Monday, April 23, 2007

Nomadic Tendencies

Psychiatrists, politicians, tyrants are forever assuring us that the wondering life is an aberrant for of behavior; a neurosis; a form of unfulfilled sexual longing; a sickness which, in the interests of civilization, must be suppressed . . . Yet, in the East, they still preserve the once universal concept: that wondering re-establishes the original harmony which once existed between man and the universe.

~ Bruce Chatwin

I open with a quote today because I know people wonder why I do what I do. I want to explain but I fear my words don’t capture anything as it truly is. I don’t want to over or under-exaggerate anything – I want to be candid. But, there is something strange about communicating only by the written word, what I put down on paper is something altogether different from my actual experience in the bush of Africa. The minute my fingers start taping away, a second self beings to surface, conditioned, guarded, forgetful, ecstatic, vain, lyric, discursive; the words becoming what all recorded events become eventually, a false image that is probably a mixture of the known and the unknowable.

I cried in a workshop yesterday. It wasn’t planned, it wasn’t expected, it wasn’t all together appropriate, but I cried nonetheless. We were holding a joint training with Medicines De Monde (Doctors of the World). The plan was we (CVT) would cover torture, trauma and PTSD and they (MDM) would cover psychotropics, anxiety and psychosis. It was a great step for my local counselors as it was the first place they could present what they have learned thus far to colleagues they respected. I was surprised by their desire to be good training facilitators (especially given my aversion to teaching) but they worked hard and did a good job.

Towards the end of the day one psychiatric nurse from MDM started talking about how he wanted to admit something. When he was first told about counseling and the counseling process he thought it was a sham and only joined the psychiatric department because it was a pay check and a chance to try something new. It took two full years of attending trainings and building their psycho-social program before he realized how the process of being heard can be healing and that many medical problems are really, at their core, psychological issues. He was great speaker and did a great job of utilizing examples to back up his points. He gradually transitioned into depression and told a story about a dear friend who had committed suicide in 2000 following the loss of a job when Taylor took control of Liberia. He recalled having been approached by this friend a number of times with pleas for help. He didn’t “hear” them and then one day he discovered his friend had taken his own life. Clearly this was not his fault (and he knew this) but today, in this training he reflected back on this loss with a few ‘what ifs.”

I can relate to this because I (and more intensely – my brother) lost a dear friend to suicide the summer after I graduated from high school. I was shocked by my reaction but I think I wanted to commiserate and I was again shocked by the universality of human experience. I think of my friend often but I am not alone in the content and make-ups of my thoughts and today I was confronted by this simple fact. I (and others like me) may feel like nomads, but we can’t escape some universal truths – everywhere you go there is love & loss; excitement & boredom; tragedy & celebration; beginnings & endings. The players may vary dramatically but the content is so very similar that it can feel like a narcissistic wound to our need to believe we are truly unique.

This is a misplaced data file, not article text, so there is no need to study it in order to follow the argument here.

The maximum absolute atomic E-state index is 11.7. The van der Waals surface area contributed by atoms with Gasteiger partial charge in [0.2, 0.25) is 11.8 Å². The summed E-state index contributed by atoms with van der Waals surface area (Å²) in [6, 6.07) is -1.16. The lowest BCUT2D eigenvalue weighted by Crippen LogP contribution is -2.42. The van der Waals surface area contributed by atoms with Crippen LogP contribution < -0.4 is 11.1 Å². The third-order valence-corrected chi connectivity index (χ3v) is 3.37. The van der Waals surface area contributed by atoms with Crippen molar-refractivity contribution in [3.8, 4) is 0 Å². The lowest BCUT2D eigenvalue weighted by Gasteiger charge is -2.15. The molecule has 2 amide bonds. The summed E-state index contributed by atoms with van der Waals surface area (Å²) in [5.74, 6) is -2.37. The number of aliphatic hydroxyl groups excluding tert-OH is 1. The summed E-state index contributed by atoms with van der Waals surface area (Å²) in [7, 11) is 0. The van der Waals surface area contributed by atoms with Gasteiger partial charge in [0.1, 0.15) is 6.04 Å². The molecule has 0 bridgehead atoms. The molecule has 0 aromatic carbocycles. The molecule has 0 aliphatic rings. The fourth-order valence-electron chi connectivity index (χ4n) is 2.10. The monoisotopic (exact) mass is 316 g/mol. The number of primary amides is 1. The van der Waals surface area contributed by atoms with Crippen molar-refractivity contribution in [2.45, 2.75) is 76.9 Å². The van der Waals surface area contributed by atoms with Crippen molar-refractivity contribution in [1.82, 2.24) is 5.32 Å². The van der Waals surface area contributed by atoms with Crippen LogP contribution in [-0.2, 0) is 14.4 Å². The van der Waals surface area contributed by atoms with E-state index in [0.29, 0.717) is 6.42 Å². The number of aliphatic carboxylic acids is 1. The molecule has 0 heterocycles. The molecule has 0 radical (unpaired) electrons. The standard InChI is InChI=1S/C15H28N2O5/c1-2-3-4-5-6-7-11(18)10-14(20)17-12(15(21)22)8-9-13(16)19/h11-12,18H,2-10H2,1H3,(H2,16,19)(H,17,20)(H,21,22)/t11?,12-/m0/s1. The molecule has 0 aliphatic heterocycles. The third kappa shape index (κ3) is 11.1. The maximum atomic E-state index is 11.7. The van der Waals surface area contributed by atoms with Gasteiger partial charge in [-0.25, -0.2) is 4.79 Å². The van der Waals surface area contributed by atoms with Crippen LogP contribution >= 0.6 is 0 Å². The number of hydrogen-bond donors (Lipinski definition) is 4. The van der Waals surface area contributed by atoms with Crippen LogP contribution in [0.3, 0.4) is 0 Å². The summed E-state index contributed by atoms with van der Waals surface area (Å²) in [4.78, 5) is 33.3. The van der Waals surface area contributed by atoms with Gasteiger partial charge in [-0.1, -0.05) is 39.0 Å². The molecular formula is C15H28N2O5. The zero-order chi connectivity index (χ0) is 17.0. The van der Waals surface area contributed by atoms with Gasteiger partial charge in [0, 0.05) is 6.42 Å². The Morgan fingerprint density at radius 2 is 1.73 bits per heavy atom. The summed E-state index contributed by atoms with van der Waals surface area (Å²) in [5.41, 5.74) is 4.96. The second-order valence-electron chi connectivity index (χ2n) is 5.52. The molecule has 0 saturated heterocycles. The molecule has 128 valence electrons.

Wondering may re-establish the original harmony which once existed between man and the universe but this harmony may be a by-product of something else. The wanderer has been given the opportunity to resolve their “grass is always greener” dilemma and subsequently decreased the amount of anxiety being experienced by the collective conscience.

My Sista
Sharon my roommate (who given our status as outsiders has quickly become somewhat of a sista) is a beautiful petite Austrian woman of 35. She just returned from America two days ago with HUGE news – She’s engaged! She joined CVT last October and shortly after she arrived she met this charming Ethiopian fellow on the beach in Monrovia. Abbi was here working with the UN and did such a good job with his project that he completed his goals and objectives early and he was being sent home. Home for him was now in DC as his family had been given asylum in the States 15 years ago during a time of war in Ethiopia.

It just so happened Sharon had not been to our head office for orientation because she had been living and working in Ghana for the last 3.5 years and came directly to Liberia after accepting the position. So a few days after Abbi left, Sharon followed. She would first go to chilly Minneapolis for orientation and then join Abbi and his family in DC. They would then take a short excursion to NYC to visit old friends. While in DC, Abbi popped the question and Sharon accepted. He is in the process of applying to graduate programs in public health and she is ABD from a clinical program in Austria. They don’t know how they are going to do it, but they are committed to trying and simply report, “How is it possible that it gets a little bit better ever minute we are together.” They hope to one day live in Africa again together and it seems they were destined to meet and settle on the continent they both hold so dear.

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